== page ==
Federal Reserve Bank of Boston and community partners launch research effort to explore wealth divides Federal Reserve Bank of Boston and community partners launch research effort to explore wealth divides

Early partners include the Boston Foundation, Greater Boston Chamber of Commerce, Eastern Bank Foundation, and the Barr Foundation Early partners include the Boston Foundation, Greater Boston Chamber of Commerce, Eastern Bank Foundation, and the Barr Foundation

April 22, 2022

The Federal Reserve Bank of Boston, in collaboration with a coalition of community partners, is launching a multiyear research initiative to explore wealth disparities in Greater Boston and across Massachusetts. The Reserve Bank's findings intend to inform policy and may be used by partners, as well as a broad group of public, private, and non-profit organizations, to develop strategies that promote equity in wealth, a key foundation for greater economic opportunity.

Initial funding is being provided by the Boston Foundation, the Greater Boston Chamber of Commerce, the Eastern Bank Foundation, and the Barr Foundation, all of which will serve as partners on this research effort. Over time, the group anticipates inviting additional community partners to participate in the project.

Initial priorities of the multiphase effort include measuring family wealth, exploring wealth differences between racial-ethnic groups and across geographies, and understanding why certain disparities exist.

"The Boston Fed has long been engaged in a data-driven approach to studying gaps in credit, employment, and wealth across race, ethnicity, and gender, with an eye to informing policy discussions and actions," said Boston Fed Executive Vice President and Community Affairs Officer Prabal Chakrabarti. "The Bank's expertise gathering and analyzing comprehensive datasets will be a resource for this coalition as it works to reduce wealth disparities. Our partnership with key community organizations reflects the collaboration needed to foster a more equitable economy."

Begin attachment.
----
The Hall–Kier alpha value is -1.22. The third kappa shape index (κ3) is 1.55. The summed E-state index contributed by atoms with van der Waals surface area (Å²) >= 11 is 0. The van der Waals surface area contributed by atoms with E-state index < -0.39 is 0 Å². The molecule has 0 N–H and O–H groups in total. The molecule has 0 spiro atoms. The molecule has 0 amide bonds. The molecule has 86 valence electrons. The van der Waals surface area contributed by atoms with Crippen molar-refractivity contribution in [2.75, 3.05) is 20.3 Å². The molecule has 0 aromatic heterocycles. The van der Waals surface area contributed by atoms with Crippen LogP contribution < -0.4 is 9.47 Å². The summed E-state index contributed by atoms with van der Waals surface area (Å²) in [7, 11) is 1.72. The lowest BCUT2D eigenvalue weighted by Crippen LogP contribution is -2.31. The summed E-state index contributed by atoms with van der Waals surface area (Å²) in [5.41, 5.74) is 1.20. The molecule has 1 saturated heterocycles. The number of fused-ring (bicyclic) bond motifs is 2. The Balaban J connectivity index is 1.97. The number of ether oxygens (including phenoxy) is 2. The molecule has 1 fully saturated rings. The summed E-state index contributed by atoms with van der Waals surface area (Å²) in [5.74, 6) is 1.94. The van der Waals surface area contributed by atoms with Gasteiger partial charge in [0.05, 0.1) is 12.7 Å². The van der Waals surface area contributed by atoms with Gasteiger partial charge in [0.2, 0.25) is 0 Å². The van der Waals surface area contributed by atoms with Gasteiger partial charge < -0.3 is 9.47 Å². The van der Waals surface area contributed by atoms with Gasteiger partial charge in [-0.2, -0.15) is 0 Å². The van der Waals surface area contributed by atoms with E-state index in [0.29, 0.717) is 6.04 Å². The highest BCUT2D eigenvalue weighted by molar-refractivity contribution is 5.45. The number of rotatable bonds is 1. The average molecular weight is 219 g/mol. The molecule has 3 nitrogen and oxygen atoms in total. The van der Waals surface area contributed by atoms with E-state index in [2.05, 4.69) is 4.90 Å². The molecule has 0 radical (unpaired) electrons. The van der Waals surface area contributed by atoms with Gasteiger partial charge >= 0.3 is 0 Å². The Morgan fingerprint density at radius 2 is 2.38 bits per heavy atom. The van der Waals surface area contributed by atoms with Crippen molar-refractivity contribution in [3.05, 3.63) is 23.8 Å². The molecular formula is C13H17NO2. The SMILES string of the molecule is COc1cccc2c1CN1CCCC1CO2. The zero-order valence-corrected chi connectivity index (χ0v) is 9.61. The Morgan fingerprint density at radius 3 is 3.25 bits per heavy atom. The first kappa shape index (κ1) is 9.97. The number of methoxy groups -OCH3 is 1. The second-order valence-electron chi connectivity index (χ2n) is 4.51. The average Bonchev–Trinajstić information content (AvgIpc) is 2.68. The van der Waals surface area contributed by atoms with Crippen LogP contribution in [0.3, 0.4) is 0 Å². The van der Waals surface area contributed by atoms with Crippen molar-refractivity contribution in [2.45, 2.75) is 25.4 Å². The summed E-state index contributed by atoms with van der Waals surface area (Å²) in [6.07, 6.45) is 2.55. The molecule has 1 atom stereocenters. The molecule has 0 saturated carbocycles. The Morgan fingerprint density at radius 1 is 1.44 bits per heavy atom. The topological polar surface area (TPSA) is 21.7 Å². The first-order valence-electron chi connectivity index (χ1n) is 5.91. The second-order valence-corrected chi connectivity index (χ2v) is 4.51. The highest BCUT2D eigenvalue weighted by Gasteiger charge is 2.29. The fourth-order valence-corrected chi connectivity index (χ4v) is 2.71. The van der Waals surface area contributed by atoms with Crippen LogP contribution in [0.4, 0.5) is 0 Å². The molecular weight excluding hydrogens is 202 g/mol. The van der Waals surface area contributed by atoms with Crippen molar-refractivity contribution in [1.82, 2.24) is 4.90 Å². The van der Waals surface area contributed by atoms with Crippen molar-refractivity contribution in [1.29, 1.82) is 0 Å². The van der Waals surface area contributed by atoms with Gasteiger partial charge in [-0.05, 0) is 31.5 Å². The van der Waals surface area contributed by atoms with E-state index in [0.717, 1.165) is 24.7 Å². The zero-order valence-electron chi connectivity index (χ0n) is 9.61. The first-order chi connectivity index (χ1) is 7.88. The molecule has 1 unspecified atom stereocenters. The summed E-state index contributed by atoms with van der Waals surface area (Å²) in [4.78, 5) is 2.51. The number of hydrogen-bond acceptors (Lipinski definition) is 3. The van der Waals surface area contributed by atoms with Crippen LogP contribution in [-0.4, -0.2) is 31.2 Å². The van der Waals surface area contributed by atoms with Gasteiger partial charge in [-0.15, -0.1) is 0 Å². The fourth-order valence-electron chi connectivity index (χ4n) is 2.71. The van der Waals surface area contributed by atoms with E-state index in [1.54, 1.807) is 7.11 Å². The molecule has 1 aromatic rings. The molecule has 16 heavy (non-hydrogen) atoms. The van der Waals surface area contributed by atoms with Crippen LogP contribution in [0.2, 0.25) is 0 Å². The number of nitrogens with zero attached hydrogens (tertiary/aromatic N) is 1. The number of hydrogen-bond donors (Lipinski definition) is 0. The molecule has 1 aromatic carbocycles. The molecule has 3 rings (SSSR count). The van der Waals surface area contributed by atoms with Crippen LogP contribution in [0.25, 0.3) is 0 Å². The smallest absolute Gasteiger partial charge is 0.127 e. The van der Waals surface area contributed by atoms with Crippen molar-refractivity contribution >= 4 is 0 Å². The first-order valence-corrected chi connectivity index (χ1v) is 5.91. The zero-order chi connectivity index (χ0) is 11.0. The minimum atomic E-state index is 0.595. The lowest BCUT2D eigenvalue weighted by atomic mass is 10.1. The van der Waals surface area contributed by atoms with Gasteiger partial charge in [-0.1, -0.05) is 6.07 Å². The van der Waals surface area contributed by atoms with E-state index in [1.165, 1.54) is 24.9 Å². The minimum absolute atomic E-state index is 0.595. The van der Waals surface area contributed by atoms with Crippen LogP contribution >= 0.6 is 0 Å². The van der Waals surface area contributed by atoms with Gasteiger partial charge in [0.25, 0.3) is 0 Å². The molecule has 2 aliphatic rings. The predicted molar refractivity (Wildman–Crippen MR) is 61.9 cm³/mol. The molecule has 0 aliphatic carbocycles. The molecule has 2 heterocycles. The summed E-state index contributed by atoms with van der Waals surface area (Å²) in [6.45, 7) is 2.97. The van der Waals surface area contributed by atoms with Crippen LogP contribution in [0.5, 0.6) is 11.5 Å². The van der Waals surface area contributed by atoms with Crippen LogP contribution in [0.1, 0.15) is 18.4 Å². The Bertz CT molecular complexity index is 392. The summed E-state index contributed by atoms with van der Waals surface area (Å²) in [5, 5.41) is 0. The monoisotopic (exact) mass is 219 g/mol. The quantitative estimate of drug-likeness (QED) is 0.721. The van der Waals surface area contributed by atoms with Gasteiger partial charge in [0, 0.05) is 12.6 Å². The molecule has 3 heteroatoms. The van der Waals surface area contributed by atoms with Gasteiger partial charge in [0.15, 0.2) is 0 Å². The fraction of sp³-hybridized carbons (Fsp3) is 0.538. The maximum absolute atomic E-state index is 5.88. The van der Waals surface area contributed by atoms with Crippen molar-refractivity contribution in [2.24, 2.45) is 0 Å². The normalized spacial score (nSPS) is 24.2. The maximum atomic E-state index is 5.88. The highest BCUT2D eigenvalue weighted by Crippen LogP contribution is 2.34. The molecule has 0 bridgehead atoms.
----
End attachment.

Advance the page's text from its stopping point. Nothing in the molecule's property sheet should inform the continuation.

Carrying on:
The research, Chakrabarti added, will improve on a 2015 Boston Fed report, "The Color of Wealth in Boston," which highlighted stark wealth disparities in the Boston metro area. The report spurred additional research by the Reserve Bank and others, and it sparked the creation of city and state programs to address gaps and build a more inclusive economy.

"If we are to address the underlying issues of race and class that continue to have a devastating impact on people of color in Greater Boston and beyond, it is imperative that we more fully understand both the magnitude and impact of racial and ethnic wealth gaps," said M. Lee Pelton, president and CEO of the Boston Foundation, which will lead the steering committee of partners and administer funding for the research effort. "Only then can we ensure that we are co-creating and implementing the systemic changes we need to undo them."